Studies suggest link between lead, violence

Experiment on rats indicates exposure hinders brain growth

Analysis tracks lead, crime

May 09, 2000|By Jim Haner | Jim Haner,SUN STAFF

Two new studies on the effects of lead exposure to be released this week suggest that the toxin commonly found in household paints made before 1960 may stunt normal brain growth and could contribute to patterns of violent crime.

The reports - to be published almost simultaneously in two leading research journals - are the first in an expected wave of new studies this year examining how lead exposure influences learning disabilities in children, violent behavior in teens and mental dysfunction in the elderly.

Researchers who have reviewed the two studies caution that they are both preliminary and do not establish a firm causal link between lead exposure and aberrant behavior.

But they say the results go to the heart of scientific research on the subject.

In one of the first experiments of its kind, Baltimore's Kennedy Krieger Institute for children found in a two-year study that relatively low levels of lead fed to a colony of nursing mother rats in their drinking water caused brain abnormalities in their offspring that stunted their sensory perception.

Experts say the research, which appears today in the Proceedings of the National Academy of Sciences, may have implications for human brain development, since lead tends to have similar effects in animals and young children.

"We know that kids can experience permanent reductions in IQ from lead exposure," said Mary E. Blue, a neuroscientist involved in the study.

"And that suggests there may be physical changes in actual brain structure - which is exactly what our research found."

In the second study, a private consulting group working under contract for the U.S. Department of Housing and Urban Development used computers to track lead consumption in paint and gasoline over the past century and uncovered a striking coincidence.

As the amount of lead released into the environment in paint and auto exhaust rose and fell through the decades, so did a broad range of reported violent crimes - including rape, robbery, assault and murder - a researcher at ICF Consulting in Fairfax, Va., found.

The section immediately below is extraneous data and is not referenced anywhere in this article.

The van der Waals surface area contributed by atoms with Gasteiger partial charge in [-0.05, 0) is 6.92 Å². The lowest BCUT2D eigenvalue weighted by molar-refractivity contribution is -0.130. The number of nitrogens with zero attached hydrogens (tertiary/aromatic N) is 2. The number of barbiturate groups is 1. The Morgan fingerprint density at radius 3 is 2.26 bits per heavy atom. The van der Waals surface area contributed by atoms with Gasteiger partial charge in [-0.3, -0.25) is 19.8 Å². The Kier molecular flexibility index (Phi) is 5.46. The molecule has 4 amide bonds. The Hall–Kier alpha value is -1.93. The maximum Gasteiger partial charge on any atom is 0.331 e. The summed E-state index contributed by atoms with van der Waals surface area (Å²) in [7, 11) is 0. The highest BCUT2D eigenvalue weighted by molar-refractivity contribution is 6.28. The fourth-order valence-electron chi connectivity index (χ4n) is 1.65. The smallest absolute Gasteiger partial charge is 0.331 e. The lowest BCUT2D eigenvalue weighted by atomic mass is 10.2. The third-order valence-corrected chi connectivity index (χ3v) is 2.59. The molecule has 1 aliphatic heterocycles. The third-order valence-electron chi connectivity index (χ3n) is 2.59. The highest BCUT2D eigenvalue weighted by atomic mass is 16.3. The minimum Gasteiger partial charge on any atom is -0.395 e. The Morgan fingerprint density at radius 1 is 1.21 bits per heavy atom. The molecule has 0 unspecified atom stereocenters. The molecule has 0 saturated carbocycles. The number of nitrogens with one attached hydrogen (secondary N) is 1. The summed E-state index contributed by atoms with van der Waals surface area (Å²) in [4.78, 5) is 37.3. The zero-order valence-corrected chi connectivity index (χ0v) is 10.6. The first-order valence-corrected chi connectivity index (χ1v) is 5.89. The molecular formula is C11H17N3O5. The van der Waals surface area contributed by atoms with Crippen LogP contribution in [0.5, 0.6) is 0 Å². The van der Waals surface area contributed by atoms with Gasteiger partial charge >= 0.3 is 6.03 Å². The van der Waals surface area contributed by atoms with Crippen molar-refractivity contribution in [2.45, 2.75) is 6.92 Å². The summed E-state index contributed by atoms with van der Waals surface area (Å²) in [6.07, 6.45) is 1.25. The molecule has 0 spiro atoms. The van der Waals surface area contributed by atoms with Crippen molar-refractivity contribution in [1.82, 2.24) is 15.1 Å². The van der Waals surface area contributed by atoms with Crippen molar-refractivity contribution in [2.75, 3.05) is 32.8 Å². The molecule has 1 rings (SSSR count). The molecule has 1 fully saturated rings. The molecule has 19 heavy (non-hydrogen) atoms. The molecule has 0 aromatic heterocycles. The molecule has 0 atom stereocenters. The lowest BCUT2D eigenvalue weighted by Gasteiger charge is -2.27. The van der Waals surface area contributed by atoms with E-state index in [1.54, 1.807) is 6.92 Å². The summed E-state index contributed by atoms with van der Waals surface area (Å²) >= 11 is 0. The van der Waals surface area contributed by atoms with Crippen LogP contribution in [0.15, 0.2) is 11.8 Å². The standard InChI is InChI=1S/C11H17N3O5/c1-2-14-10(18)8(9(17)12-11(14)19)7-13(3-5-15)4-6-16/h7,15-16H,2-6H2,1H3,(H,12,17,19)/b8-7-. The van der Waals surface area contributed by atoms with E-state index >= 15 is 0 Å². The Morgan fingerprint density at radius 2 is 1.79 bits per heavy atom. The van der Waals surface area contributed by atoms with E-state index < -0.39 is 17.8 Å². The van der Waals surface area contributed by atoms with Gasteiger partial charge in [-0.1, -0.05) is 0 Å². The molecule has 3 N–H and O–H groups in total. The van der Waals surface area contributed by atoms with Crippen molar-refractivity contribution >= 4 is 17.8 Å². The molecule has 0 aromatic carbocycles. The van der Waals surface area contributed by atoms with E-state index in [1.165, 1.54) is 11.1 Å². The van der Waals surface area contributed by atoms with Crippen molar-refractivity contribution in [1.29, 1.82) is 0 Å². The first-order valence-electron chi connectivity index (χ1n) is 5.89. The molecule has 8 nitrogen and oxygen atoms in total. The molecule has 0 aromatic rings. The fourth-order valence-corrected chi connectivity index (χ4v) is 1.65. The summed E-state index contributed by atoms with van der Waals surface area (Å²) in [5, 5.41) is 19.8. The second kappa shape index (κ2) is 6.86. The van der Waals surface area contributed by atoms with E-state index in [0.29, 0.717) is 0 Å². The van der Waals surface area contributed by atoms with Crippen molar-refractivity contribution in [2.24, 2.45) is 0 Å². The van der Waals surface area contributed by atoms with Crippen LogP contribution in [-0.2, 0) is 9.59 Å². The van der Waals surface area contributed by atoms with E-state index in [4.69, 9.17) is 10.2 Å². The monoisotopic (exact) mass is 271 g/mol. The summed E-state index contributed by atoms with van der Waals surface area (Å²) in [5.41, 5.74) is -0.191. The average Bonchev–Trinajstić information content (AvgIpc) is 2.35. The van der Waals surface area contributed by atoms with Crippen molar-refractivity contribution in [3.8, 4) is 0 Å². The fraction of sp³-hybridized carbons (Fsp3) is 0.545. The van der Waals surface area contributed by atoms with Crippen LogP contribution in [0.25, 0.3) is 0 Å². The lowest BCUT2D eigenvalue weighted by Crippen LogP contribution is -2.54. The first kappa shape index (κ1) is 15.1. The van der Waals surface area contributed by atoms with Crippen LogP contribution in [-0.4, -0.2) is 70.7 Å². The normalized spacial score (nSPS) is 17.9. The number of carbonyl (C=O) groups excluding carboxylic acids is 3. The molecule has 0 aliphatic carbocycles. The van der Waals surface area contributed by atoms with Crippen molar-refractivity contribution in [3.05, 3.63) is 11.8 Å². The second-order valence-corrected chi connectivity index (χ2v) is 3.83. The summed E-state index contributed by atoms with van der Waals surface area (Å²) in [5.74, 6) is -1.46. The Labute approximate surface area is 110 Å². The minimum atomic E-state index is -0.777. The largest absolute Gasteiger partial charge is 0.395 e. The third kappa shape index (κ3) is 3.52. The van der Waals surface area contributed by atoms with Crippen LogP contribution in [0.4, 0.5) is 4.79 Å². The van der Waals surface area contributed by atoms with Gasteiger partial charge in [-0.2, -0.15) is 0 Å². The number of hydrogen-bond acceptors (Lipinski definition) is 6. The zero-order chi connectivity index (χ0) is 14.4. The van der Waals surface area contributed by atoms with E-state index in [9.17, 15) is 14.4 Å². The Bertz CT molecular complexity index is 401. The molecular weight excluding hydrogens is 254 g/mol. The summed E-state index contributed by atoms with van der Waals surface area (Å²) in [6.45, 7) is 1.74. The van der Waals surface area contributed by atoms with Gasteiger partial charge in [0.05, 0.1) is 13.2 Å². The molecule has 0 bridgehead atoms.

`Astonishing consistency'

"Historians have grappled with this question for years, trying to explain these huge arcs in the crime rate," said Rick Nevin, an economist who authored the report appearing later this week in the journal Environmental Research.

"But no one ever looked at the possible effects of lead exposure. When you put that data up on the chart, the consistency is quite astonishing."

Lead has been shown to increase aggressive behavior in humans in repeated studies since at least 1943, when doctors at Boston's Children's Hospital first noted a tendency toward "cruel impulsive behavior" and "irritability" in children exposed to lead.

But scientists have yet to establish precisely how lead fuels anger, except that it causes humans and animals alike to have difficulty learning and adapting to changes in the environment.

The quest for the exact mechanism - and the lowest dosage at which the toxin begins to cause mental problems - has been among the most controversial in the field over the past two decades.

"Both of these reports are striking in their general observations about the possible gross effects of lead exposure," said Dr. Ellen K. Silbergeld, a professor of toxicology at the University of Maryland and an authority on lead poisoning. "And they both fit rather nicely into the existing research.

"But they raise more questions than they answer. That said, it doesn't make the findings any less disturbing, especially for a city like Baltimore."

More than 7,000 children a year are exposed to highly toxic dust from disintegrating lead paint in Baltimore, and at least 1,200 are poisoned.

Mostly poor and disproportionately African-American, they live primarily in the dilapidated rental housing enclaves of Park Heights, Sandtown and Middle East.

These neighborhoods have been associated with high rates of childhood lead poisoning since at least the 1930s, according to historical health records at the Johns Hopkins University.

Paint in old houses

While lead levels in the blood of U.S. children have declined sharply nationwide since the 1970s - when the U.S. Congress banned lead in gasoline and paint - kids living in older, poorly maintained houses continue to be exposed nationwide.

In impoverished rural communities and cities such as Chicago; Milwaukee; Providence, R.I.; Newark, N.J.; and Philadelphia, lead paint exposure constitutes a con-tinuing public health crisis affecting more that a million children annually, according the U.S. Centers for Disease Control and Prevention.

In Baltimore, the Kennedy Krieger Institute on Broadway is the primary treatment facility for the hardest-hit kids, an oasis amid the city's worst slums.

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